A friend who has lived in Meeker Park for several decades has been bemoaning the changes he sees around our small valley and in the nearby tourist town of Estes Park. Many are small changes that outsiders wouldn’t notice, but he catalogs each one as a sign of a disappearing culture, a way of life.
On one of the historic ranches down the road, the slightly decrepit wooden post over the entry road has been replaced by a modern, overly large metal sign. Nearby, a long-time tourist resort, the kind that once offered horseback rides as well as small family cabins, has been turned into a yoga and tai chi center. Most offensive to him is the new dollar store in Estes, a cube of metal and glass with a garish yellow neon sign, sitting above and looking out of place on a road with older hotels and houses.
I’m more accepting of human change—what is known as “progress”—than he is, but I can’t help mourn the passing of what I call rustic. The original cabins and hotels, mainly built for summer tourists, were made of materials from the surrounding area—logs from ponderosa or spruce trees, and granite rocks, still emblazoned with lichen, used for fireplaces and the bases of cabins. The original cabins had no insulation, so the wind, as did the mice, found cracks to enter.
My cabin (left), built in 1939, has knotty pine walls and a granite rock fireplace. The foundation consists of tree stumps that have somehow lasted these almost 80 years. The cabin feels like an extension of the outdoors, as if it were part of the natural world, not something foreign or opposed to it. Real cabins blend into the landscape so well it’s hard to see the cabin for the woods sometimes.
But it's getting harder to find rustic cabins and tourist lodgings. Many cabins, especially in Estes Park, have been modernized or enlarged in the past few decades. In fact, the YMCA museum in Estes has preserved an original cabin, circa the 1950s or ‘60s, as a piece of history (right and below).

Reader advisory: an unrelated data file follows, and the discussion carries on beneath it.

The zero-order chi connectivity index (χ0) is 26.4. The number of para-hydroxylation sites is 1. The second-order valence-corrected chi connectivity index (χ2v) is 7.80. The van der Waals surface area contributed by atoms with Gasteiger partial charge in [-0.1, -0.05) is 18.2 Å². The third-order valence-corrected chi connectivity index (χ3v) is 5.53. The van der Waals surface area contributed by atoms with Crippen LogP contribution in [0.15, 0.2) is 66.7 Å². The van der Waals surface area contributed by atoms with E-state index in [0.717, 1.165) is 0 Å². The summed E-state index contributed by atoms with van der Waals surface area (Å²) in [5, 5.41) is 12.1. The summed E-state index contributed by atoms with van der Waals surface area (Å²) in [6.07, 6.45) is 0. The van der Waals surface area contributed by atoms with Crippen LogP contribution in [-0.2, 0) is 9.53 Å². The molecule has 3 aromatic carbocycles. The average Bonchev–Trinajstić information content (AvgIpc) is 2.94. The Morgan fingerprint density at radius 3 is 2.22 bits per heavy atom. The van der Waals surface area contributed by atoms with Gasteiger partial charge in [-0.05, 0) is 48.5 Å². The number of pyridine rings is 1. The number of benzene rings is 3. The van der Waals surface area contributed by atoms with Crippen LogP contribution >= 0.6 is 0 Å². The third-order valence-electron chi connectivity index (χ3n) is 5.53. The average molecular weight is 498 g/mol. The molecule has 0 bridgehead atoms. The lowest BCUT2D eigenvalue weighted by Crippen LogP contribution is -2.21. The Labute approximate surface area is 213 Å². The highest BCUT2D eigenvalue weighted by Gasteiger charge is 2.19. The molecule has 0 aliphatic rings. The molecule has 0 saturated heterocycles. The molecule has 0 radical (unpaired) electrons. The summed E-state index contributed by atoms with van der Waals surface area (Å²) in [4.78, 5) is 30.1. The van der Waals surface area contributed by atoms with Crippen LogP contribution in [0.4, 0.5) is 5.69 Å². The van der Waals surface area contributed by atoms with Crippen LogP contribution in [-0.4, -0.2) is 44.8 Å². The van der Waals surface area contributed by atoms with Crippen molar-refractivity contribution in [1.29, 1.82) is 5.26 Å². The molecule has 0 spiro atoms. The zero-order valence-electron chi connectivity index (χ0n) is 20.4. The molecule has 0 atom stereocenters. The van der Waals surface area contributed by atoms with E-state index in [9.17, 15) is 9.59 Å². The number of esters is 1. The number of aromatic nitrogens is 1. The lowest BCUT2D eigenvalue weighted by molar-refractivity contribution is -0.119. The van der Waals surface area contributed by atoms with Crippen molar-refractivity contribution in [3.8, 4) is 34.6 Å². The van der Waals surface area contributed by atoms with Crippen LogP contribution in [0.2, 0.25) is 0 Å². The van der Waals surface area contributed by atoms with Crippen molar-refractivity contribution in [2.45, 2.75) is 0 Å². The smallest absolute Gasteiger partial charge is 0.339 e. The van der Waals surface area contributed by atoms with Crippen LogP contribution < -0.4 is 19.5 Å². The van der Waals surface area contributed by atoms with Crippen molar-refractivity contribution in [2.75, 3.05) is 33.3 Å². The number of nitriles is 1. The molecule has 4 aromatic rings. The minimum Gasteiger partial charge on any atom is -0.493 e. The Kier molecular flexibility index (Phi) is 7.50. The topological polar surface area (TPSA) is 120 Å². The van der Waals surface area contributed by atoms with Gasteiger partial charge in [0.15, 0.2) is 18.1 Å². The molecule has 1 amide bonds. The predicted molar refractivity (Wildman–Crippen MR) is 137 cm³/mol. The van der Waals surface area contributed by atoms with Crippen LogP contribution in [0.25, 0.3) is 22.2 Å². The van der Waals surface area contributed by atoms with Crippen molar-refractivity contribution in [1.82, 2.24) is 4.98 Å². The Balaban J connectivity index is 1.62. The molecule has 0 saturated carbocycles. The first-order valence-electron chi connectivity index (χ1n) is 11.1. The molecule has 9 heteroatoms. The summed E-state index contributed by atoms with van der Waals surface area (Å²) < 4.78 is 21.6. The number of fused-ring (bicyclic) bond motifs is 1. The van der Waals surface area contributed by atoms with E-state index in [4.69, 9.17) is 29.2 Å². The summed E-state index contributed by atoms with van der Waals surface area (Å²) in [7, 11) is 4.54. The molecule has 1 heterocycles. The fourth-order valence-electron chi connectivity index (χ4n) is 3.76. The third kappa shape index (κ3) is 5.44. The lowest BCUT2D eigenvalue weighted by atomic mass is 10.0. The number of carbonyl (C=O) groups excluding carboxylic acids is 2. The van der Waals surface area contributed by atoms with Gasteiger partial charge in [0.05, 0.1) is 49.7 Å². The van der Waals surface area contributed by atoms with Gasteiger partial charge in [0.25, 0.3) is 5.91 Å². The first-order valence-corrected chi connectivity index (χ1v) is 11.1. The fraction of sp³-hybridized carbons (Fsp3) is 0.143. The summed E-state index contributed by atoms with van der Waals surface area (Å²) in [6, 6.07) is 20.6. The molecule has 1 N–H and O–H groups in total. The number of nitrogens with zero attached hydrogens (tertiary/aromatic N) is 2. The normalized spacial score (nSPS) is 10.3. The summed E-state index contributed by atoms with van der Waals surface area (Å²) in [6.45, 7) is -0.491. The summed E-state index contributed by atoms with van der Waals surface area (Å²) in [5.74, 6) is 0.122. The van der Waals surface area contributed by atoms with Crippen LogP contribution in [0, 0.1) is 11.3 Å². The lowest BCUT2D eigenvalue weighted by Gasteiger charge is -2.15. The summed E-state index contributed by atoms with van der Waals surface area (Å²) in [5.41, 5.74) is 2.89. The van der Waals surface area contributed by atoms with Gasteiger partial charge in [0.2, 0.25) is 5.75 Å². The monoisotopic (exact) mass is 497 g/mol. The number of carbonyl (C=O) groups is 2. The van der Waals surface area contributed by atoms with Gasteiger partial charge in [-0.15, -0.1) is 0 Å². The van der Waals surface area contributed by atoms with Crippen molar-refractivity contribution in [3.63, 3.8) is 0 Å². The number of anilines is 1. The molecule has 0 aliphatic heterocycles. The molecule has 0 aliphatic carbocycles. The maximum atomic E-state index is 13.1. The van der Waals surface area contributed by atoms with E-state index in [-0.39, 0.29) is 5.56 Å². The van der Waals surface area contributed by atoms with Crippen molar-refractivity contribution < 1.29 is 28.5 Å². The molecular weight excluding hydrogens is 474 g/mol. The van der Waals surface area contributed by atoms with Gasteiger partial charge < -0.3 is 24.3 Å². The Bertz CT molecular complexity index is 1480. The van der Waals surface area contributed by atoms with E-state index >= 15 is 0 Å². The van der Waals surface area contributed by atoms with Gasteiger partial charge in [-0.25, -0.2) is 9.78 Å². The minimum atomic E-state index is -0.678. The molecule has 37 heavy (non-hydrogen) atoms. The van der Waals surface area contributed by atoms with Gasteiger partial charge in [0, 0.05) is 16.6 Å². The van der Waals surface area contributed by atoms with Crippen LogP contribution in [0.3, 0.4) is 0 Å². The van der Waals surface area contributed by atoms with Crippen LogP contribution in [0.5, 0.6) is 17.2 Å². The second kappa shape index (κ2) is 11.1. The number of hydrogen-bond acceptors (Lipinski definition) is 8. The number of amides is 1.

The interior of these old cabins was plain and simple, consisting of a table and wooden chairs, a couch, bunk beds and a sink for washing dishes (an indoor toilet and showers were optional). The table was the heart of the cabin, not just where you ate but also where you played cards and Monopoly, wrote postcards and letters. A worn wooden book case held old popular hardcover books (like Nancy Drew or the Bobbsey Twins) and some dated National Geographic magazines.
In those days, you wouldn’t have been distracted by a TV or wi-fi, because your main purpose was to relax in nature. During the day, if it wasn’t raining, you were outside fishing, hiking, drawing or sitting on the front porch with friends and family. As a child, you might be throwing rocks in the river, chasing chipmunks or creating art projects from sticks and leaves.
When Rocky Mountain National Park was first established, the Park Service razed most of the historic lodges in the park, presumably because they weren’t part of nature. But one historic lodge is still standing and operating, just down the road from my cabin. Built in 1917 of logs and sticks (what is known locally as “stick” architecture), the Baldpate Inn (top) is rustic perfection. Snuggled into the hillside, you ascend worn wooden steps to the lobby and restaurant, where the wood floors creak and the ceiling, made of wooden beams, sags slightly. Everything feels soft and malleable, like a place you could sink your body and mind into.
On warm summer days, people sit on the porch (right), rocking back and forth in the old wooden chairs, enjoying the sunlight filtered through the aspens and watching the hummingbirds gather at the feeders. Nothing to do but just enjoy the day.
But being lazy and living a simple life doesn’t come easy these days. Just down the road are modern hotels that have hot tubs, king-size beds, flat-screen TVs and wi-fi— everything needed to keep you comfortable and entertained. If your motel room doesn’t provide enough distractions, the town of Estes Park is full of them: miniature golf courses, shopping, restaurants and almost weekly festivals.
It’s not just the loss of old rustic buildings that my neighbor and I mourn, but the passing of a slower and more thoughtful way of life: one where you could waste a whole afternoon throwing a fishing line into the creek or propped against a ponderosa reading a good book.